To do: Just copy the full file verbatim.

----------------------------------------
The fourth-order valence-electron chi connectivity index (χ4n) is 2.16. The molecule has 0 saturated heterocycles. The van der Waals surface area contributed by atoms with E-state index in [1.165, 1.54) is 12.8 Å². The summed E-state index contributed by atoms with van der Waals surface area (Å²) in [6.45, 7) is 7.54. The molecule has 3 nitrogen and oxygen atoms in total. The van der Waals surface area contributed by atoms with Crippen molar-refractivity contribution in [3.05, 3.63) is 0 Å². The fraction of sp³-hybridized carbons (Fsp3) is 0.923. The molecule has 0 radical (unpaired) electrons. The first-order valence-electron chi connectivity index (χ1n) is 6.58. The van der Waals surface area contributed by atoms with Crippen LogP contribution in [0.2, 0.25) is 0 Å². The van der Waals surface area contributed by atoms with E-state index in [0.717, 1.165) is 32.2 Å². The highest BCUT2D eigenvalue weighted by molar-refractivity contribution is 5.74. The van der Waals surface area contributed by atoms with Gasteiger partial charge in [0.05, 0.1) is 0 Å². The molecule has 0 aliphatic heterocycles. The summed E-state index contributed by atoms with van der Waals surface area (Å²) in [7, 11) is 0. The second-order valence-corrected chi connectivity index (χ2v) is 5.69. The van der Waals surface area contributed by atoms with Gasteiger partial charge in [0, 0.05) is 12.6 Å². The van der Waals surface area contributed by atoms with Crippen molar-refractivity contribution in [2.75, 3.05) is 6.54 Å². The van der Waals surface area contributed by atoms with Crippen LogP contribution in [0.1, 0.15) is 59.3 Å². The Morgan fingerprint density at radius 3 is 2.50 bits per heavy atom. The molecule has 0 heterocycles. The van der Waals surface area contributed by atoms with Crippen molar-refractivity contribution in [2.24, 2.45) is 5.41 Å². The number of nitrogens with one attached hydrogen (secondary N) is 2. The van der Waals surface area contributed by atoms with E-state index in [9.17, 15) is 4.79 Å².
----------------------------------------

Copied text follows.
The fourth-order valence-electron chi connectivity index (χ4n) is 2.16. The molecule has 0 saturated heterocycles. The van der Waals surface area contributed by atoms with E-state index in [1.165, 1.54) is 12.8 Å². The summed E-state index contributed by atoms with van der Waals surface area (Å²) in [6.45, 7) is 7.54. The molecule has 3 nitrogen and oxygen atoms in total. The van der Waals surface area contributed by atoms with Crippen molar-refractivity contribution in [3.05, 3.63) is 0 Å². The fraction of sp³-hybridized carbons (Fsp3) is 0.923. The molecule has 0 radical (unpaired) electrons. The first-order valence-electron chi connectivity index (χ1n) is 6.58. The van der Waals surface area contributed by atoms with Crippen LogP contribution in [0.2, 0.25) is 0 Å². The van der Waals surface area contributed by atoms with E-state index in [0.717, 1.165) is 32.2 Å². The highest BCUT2D eigenvalue weighted by molar-refractivity contribution is 5.74. The van der Waals surface area contributed by atoms with Gasteiger partial charge in [0.05, 0.1) is 0 Å². The molecule has 0 aliphatic heterocycles. The summed E-state index contributed by atoms with van der Waals surface area (Å²) in [7, 11) is 0. The second-order valence-corrected chi connectivity index (χ2v) is 5.69. The van der Waals surface area contributed by atoms with Gasteiger partial charge in [0, 0.05) is 12.6 Å². The van der Waals surface area contributed by atoms with Crippen molar-refractivity contribution in [2.75, 3.05) is 6.54 Å². The van der Waals surface area contributed by atoms with Crippen LogP contribution in [0.1, 0.15) is 59.3 Å². The Morgan fingerprint density at radius 3 is 2.50 bits per heavy atom. The molecule has 0 heterocycles. The van der Waals surface area contributed by atoms with Crippen molar-refractivity contribution in [2.24, 2.45) is 5.41 Å². The number of nitrogens with one attached hydrogen (secondary N) is 2. The van der Waals surface area contributed by atoms with E-state index in [9.17, 15) is 4.79 Å².